• Lucky – check. Looks solid and 2013 profitability is coming in higher than we expected.
  • Juicy – fail. Revenues remain challenged significantly impacting profitability for the foreseeable future. While Kate and Lucky adjusted EBTIDA each came in $1-$3mm above previously revised expectations for the quarter, Juicy contributed $5-$15mm less than expected as performance deteriorated across all business channels  (DTC, wholesale, and outlet). This is not a cost issue, it’s about strategy/execution. We’re sure that new CEO of the brand Paul Blum has some great ideas about how to turn the brand around in 2013, but time is running out with the brand not only not keeping pace with Kate and Lucky, but generating a negative incremental $20-$30mm hit to EBITDA in 2013.
  • It's also worth highlighting CEO Bill McComb's closing remarks in the release which underscore the potentail for a divestiture:

"The management team and Board of Directors of Fifth & Pacific are committed to delivering value to our shareholders. This includes making resource allocation decisions today that support strong long term growth within our current strategy as well as being thoughtful regarding alternatives to our current multi-brand portfolio approach that unlock value."

  • Hosting FNP Dinner Jan 16th: We will be hosting a dinner with the management (CEO Bill McComb, CFO/COO George Carrara, and SVP of Finance Bob Vill) on the night of Wednesday the 16th. Clients who are interested can contact .

All in, initial guidance is roughly $25mm below our expectations. We expected management to set guidance near the Street’s $160mm view and it came in lower at $120-$150mm reflecting Juicy’s $20-$30mm delta compared to our base-line expectations (we expect Kate Spade to generate at least $160mm in EBITDA alone). The implied EPS range is $0.00-$0.15 in FY13 EPS compared to our $0.35 number (we also assumed lower interest expense). While we think upside at both Kate and Lucky will ultimately account for that differential at year-end, the bigger call here is that there is little question that Juicy is impacting FNP’s value – investors know this and our sense is that if the Board/management isn’t willing to accelerate action here, investors likely will.


(1/14/13 F12 Update):


FNP: Gaming Expectations - FNP 12 resutls


(10/1/12 revision announcement):


FNP: Gaming Expectations - FNP 12 prelim outlook


Initial 2013 Outlook:


FNP: Gaming Expectations - FNP 13OUtlook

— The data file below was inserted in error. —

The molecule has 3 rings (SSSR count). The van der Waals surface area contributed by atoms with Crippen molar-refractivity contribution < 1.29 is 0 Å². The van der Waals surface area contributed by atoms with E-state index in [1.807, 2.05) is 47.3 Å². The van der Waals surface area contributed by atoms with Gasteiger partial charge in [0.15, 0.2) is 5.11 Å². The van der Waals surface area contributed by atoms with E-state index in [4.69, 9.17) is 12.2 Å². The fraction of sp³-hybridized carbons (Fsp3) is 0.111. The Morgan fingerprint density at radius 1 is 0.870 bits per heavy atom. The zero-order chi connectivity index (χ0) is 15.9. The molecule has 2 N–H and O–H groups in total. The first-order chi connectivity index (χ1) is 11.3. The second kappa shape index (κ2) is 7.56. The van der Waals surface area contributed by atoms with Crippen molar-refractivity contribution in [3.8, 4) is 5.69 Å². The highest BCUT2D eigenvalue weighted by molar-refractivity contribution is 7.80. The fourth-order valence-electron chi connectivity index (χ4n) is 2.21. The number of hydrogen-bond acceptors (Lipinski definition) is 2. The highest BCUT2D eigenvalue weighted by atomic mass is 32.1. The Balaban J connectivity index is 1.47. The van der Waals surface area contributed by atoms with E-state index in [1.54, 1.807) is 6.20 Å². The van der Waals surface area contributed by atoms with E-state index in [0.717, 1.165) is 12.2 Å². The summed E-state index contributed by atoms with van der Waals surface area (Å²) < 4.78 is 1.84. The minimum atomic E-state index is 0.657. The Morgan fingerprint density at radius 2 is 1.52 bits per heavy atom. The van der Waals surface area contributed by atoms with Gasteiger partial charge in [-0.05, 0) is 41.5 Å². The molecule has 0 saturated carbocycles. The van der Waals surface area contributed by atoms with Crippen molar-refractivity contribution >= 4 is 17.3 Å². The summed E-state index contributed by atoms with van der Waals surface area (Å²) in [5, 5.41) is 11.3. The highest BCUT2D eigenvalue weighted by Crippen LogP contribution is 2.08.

FNP Quantitative Risk Management Levels:


FNP: Gaming Expectations - FNP TTT




STZ/BUD - Reaching for the Crown, Part II

As a rule, we aren’t a big fan of commenting on speculation but the article in the New York Post warrants some clarification if there is any truth to the rumblings it suggests are coming from the Department of Justice regarding potentially “major concessions” it might be seeking from Anheuser-Busch InBev (ABI BB, BUD) as it pursues its acquisition of Grupo Modelo (GMODELOC.MM).

We reference our note published on January 2nd (“Reaching for the Crown”) where we highlighted the DOJ’s response to InBev’s acquisition of Anheuser-Busch as a template for looking at this acquisition.

To review, Anheuser-Busch held an approximate 48.5% share of market at the time it was acquired by InBev.  As part of the judgment of the Department of Justice consenting to the transaction, InBev was required to divest the Labatt’s business in the United States – the business was part of Labatt Brewing Co. Ltd., which was a partially owned subsidiary of InBev based in Toronto.  While Labatt’s held a less than one percent share of the total market (0.8%) in the United States, more than half its sales were in upstate New York, where the DOJ was concerned that, when combined with Anheuser-Busch’s share of market in that region, the new entity would enjoy a market share over 75%.


The solution was the mirror image of the proposed Crown transaction – InBev was required to grant an exclusive license to brew, market, sell and distribute the brands in the United States.  Labatt’s Canada agreed to brew the brand during an interim period (three years).   The rights in the United States were eventually sold to North American Breweries.


In the case of Constellation Brands and Crown, STZ will be purchasing the same rights (distribution, marketing, promotion, and, importantly, pricing) as those acquired by North American Breweries with two key differences.  The first difference is that ABI will continue to be responsible for continuity of supply (brewing) as well as brand innovation.  The second difference is that ABI has the right to exercise a call option on Crown and purchase the business at 13x EBIT every ten years. 


Based on the commentary in the Post article, it appears that the first key difference that we highlighted is what the DOJ may be examining – the DOJ is uncomfortable with ABI continuing to control the supply of Corona (and other brands) to Crown.  This doesn’t make a whole lot of sense to us, as it is essentially a contract brewing agreement, with Crown controlling all the important aspects of brand management.  Regardless, if the DOJ were to insist on such a concession, we strongly suspect that it is a measure that ABI would agree to (the Post article suggests likewise).


Keep in mind that the value of this transaction to ABI should not in any way shape or form be measured with respect to the degree that ABI remains involved in the U.S. market through Corona.  The value to ABI is the synergies that it is able to extract from an inefficient, family-owned business in Mexico and the ability of the company to grow the Corona (and other) brands globally.


Note that there is some historical precedent for multiple layers of control over Corona in the United States.  At one point, Gambrinus and Barton had east/west geographic control over the distribution and Modelo managed the distribution relationships through a U.S. subsidiary - Procermex Inc. (going to back to 2006).  Also, forcing the creation of (or shifting the volume to) another brewer might be what passes for job creation these days, so we wouldn’t be at all surprised to see the DOJ go down that path.


We continue to believe that the ABI would be willing to agree to the concessions that were speculated in the article given the potential value creation associated with the Modelo transaction.  We also note that someone else brewing the beer in no way diminishes the potential value creation of the deal to STZ.


Have a good week,




Robert  Campagnino

Managing Director